To deploy KES (Key Encryption Service) using the kustomization plugin, we first need to clone the MinIO repository:

$ git clone

$ cd operator

Update the examples/kustomization/tenant-kes-encryption/kes-configuration-secret.yaml file with the appropriate KES values, including the Vault endpoint, namespace, prefix, and the generated app-role ID and secret.


   ## KES configured with fs (File System mode) doesnt work in Kubernetes environments and it's not recommended

   ## use a real KMS

   # fs:

   #   path: "./keys" # Path to directory. Keys will be stored as files. Not Recommended for Production.


     endpoint: "http://vault.default.svc.cluster.local:8200" # The Vault endpoint

     namespace: "default" # An optional Vault namespace. See:

     prefix: "my-minio" # An optional K/V prefix. The server will store keys under this prefix.

     approle: # AppRole credentials. See:

       id: "b484633b-8965-08dd-0e24-d6973e6be2d2"  # Your AppRole Role ID

       secret: "7fd44d44-a3f1-a013-1f40-e1952496c416"  # Your AppRole Secret ID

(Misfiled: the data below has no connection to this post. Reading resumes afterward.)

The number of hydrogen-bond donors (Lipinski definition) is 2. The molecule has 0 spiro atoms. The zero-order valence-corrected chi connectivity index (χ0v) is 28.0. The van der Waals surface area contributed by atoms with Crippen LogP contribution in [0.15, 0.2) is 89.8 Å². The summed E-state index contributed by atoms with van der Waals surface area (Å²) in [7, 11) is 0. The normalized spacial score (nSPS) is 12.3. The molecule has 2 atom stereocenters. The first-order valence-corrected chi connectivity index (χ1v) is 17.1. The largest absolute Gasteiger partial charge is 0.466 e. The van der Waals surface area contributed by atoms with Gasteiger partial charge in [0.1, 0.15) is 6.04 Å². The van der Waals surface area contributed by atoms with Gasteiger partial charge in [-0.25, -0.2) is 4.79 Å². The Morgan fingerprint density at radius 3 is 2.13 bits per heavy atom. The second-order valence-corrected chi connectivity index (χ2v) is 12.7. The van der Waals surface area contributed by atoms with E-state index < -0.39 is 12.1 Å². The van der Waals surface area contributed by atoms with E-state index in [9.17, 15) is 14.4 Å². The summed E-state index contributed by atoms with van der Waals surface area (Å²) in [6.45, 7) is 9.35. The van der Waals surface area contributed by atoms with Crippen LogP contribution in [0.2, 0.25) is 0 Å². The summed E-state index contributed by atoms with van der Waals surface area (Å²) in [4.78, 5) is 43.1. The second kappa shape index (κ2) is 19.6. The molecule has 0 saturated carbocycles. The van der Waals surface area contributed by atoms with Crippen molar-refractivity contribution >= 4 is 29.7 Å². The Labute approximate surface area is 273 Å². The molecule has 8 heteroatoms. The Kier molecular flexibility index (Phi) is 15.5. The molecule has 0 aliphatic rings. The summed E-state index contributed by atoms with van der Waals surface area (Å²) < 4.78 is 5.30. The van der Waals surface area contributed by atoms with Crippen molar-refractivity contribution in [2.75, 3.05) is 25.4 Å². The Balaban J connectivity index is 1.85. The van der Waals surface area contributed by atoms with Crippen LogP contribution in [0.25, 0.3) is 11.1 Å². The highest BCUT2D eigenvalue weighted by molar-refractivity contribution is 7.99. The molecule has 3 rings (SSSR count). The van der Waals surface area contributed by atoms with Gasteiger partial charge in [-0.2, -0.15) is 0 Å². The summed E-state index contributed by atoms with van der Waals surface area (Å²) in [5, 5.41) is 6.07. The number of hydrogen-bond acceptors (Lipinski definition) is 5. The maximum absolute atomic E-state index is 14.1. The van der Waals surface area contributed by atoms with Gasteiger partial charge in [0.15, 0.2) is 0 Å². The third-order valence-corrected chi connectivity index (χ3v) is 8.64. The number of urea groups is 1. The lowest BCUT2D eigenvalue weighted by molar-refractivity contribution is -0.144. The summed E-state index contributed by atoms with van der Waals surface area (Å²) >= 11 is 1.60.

retry: 15s  # Duration until the server tries to re-authenticate after connection loss.

     tls:    # The Vault client TLS configuration for mTLS authentication and certificate verification

       key: "" # Path to the TLS client private key for mTLS authentication to Vault

       cert: "" # Path to the TLS client certificate for mTLS authentication to Vault

       ca: ""  # Path to one or multiple PEM root CA certificates

     status: # Vault status configuration. The server will periodically reach out to Vault to check its status.

       ping: 10s   # Duration until the server checks Vault's status again.

Now, deploy the KES service along with the MinIO tenant:

$ kubectl apply -k operator/examples/kustomization/tenant-kes-encryption

This would deploy KES and MinIO pods as below

$ kubectl get pods -n tenant-kms-encrypted


myminio-kes-0  1/1 Running   0          104m

myminio-kes-1  1/1 Running   0          104m

myminio-pool-0-0   2/2 Running   0          101m

myminio-pool-0-1   2/2 Running   0          102m

myminio-pool-0-2   2/2 Running   3 (102m ago)   103m

myminio-pool-0-3   2/2 Running   4 (102m ago)   104m

Your MinIO deployment with KES is now up and running.

Step 5: Verify the Deployment

To ensure that our deployment is running smoothly, let's check the status of the MinIO tenant pods, KES pods, and operator pods:

$ kubectl get pods -n minio-operator                                                                                                                        NAME                          READY   STATUS RESTARTS   AGE